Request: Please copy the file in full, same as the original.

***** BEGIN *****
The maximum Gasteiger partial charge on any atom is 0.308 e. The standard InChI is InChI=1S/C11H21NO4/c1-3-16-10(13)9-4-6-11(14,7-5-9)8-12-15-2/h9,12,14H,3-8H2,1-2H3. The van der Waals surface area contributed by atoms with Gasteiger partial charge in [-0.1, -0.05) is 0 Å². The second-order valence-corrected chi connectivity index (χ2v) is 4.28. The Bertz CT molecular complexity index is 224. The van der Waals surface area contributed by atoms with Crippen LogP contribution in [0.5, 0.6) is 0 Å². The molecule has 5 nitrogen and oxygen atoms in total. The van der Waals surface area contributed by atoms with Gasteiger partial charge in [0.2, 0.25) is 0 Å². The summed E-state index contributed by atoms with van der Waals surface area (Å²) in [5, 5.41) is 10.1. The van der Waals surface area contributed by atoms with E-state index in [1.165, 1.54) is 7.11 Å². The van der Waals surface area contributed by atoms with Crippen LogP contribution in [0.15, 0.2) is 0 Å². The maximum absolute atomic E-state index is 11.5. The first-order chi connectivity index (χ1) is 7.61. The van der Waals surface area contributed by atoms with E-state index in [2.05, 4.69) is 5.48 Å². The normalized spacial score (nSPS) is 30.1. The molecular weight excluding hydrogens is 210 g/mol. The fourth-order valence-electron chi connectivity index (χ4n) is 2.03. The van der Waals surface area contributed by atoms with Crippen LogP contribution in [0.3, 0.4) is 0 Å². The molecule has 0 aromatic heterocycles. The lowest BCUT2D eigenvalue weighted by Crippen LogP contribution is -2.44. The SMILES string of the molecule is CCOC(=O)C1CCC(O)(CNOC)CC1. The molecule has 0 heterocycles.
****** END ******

The maximum Gasteiger partial charge on any atom is 0.308 e. The standard InChI is InChI=1S/C11H21NO4/c1-3-16-10(13)9-4-6-11(14,7-5-9)8-12-15-2/h9,12,14H,3-8H2,1-2H3. The van der Waals surface area contributed by atoms with Gasteiger partial charge in [-0.1, -0.05) is 0 Å². The second-order valence-corrected chi connectivity index (χ2v) is 4.28. The Bertz CT molecular complexity index is 224. The van der Waals surface area contributed by atoms with Crippen LogP contribution in [0.5, 0.6) is 0 Å². The molecule has 5 nitrogen and oxygen atoms in total. The van der Waals surface area contributed by atoms with Gasteiger partial charge in [0.2, 0.25) is 0 Å². The summed E-state index contributed by atoms with van der Waals surface area (Å²) in [5, 5.41) is 10.1. The van der Waals surface area contributed by atoms with E-state index in [1.165, 1.54) is 7.11 Å². The van der Waals surface area contributed by atoms with Crippen LogP contribution in [0.15, 0.2) is 0 Å². The maximum absolute atomic E-state index is 11.5. The first-order chi connectivity index (χ1) is 7.61. The van der Waals surface area contributed by atoms with E-state index in [2.05, 4.69) is 5.48 Å². The normalized spacial score (nSPS) is 30.1. The molecular weight excluding hydrogens is 210 g/mol. The fourth-order valence-electron chi connectivity index (χ4n) is 2.03. The van der Waals surface area contributed by atoms with Crippen LogP contribution in [0.3, 0.4) is 0 Å². The molecule has 0 aromatic heterocycles. The lowest BCUT2D eigenvalue weighted by Crippen LogP contribution is -2.44. The SMILES string of the molecule is CCOC(=O)C1CCC(O)(CNOC)CC1. The molecule has 0 heterocycles.